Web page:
The spat on social media was between Turner’s friend, Fiando Toussaint, and two of Redding’s sisters. It escalated when the sisters saw Turner and Toussaint near a convenience store on Old Dixie Highway and began calling them names. At the urging of his sisters, Redding challenged the two boys to a fight.
During the fight, Redding got the best of Turner, which made him angry, prosecutors told jurors. The sisters testified that it was Turner who reached into the car with a gun in his hand and shot Redding once in the chest at close range as the boy sat in the backseat.
Turner’s attorney Jennifer Marshall, asked Circuit Judge Charles Burton to sentence Turner to 20 years in prison.
A federal judge has agreed to postpone a wrongful death suit against Nouman Raja while the former Palm Beach Garden police officer faces criminal charges in the October shooting death of stranded motorist Corey Jones.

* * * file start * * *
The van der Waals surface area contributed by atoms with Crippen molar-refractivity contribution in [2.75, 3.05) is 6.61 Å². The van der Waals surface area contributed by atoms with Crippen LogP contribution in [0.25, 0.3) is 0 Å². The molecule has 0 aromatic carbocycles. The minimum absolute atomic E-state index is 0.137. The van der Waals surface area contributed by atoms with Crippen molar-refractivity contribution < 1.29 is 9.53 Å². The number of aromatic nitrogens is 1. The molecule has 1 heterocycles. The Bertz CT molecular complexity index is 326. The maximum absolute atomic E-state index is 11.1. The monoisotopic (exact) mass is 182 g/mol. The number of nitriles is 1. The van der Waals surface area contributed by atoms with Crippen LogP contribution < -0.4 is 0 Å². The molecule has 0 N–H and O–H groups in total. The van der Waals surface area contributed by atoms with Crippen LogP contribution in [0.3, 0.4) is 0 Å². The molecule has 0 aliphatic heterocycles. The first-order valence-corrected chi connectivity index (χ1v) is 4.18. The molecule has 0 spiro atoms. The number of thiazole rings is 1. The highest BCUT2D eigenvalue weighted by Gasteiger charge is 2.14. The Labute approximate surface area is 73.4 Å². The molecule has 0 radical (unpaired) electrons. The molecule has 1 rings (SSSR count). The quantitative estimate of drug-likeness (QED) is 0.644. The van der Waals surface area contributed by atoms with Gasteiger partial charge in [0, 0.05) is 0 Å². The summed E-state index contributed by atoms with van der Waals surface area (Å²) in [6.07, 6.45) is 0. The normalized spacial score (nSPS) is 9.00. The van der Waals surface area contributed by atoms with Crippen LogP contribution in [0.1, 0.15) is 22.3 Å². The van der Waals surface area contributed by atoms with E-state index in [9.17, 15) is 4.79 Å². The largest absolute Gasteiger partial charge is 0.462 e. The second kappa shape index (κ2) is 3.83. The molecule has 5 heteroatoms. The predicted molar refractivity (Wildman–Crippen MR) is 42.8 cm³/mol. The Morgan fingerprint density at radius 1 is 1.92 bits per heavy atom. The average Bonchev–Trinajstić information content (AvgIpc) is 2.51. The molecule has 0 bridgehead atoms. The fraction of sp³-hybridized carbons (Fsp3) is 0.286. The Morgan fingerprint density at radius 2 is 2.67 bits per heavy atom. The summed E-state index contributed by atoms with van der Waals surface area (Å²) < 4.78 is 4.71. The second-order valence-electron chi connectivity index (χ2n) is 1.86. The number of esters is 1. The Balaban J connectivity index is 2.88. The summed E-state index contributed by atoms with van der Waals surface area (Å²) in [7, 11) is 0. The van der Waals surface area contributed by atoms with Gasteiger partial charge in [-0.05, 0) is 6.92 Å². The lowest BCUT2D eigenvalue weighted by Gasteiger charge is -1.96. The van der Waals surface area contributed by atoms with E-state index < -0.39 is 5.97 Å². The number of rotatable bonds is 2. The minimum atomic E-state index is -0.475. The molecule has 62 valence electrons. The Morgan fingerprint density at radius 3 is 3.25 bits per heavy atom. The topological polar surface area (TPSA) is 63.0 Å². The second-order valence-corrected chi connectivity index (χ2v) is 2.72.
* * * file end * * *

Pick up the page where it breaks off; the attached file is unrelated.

U.S. District Magistrate Judge Patrick M. Hunt signed an order Monday granting attorney Oscar Marrero’s request to stay a lawsuit filed by Jones’ father, Clinton Jones, Sr., against Raja, who faces manslaughter by culpable negligence and attempted murder charges for shooting the 31-year-old during a roadside confrontation captured on a roadside assistance recorded line.
Prosecutors this summer charged Raja at the end f a months-long investigation and a grand jury session surrounding the deadly encounter that began when Raja drove up the off-ramp of Interstate 95 on PGA Boulevard in an unmarked van and approached Jones in plainclothes.
Raja later told investigators that he shot Jones because the professional drummer, who by day was a housing manager for the Delray Beach Housing Authority, came at him with a gun.
But prosecutors say they caught several inconsistencies in his statement, including the fact that Raja was overheard on a 911 call yelling at Jones to drop a gun when evidence in the case showed he had already fired the shot that killed Jones more than 30 seconds before he made the call.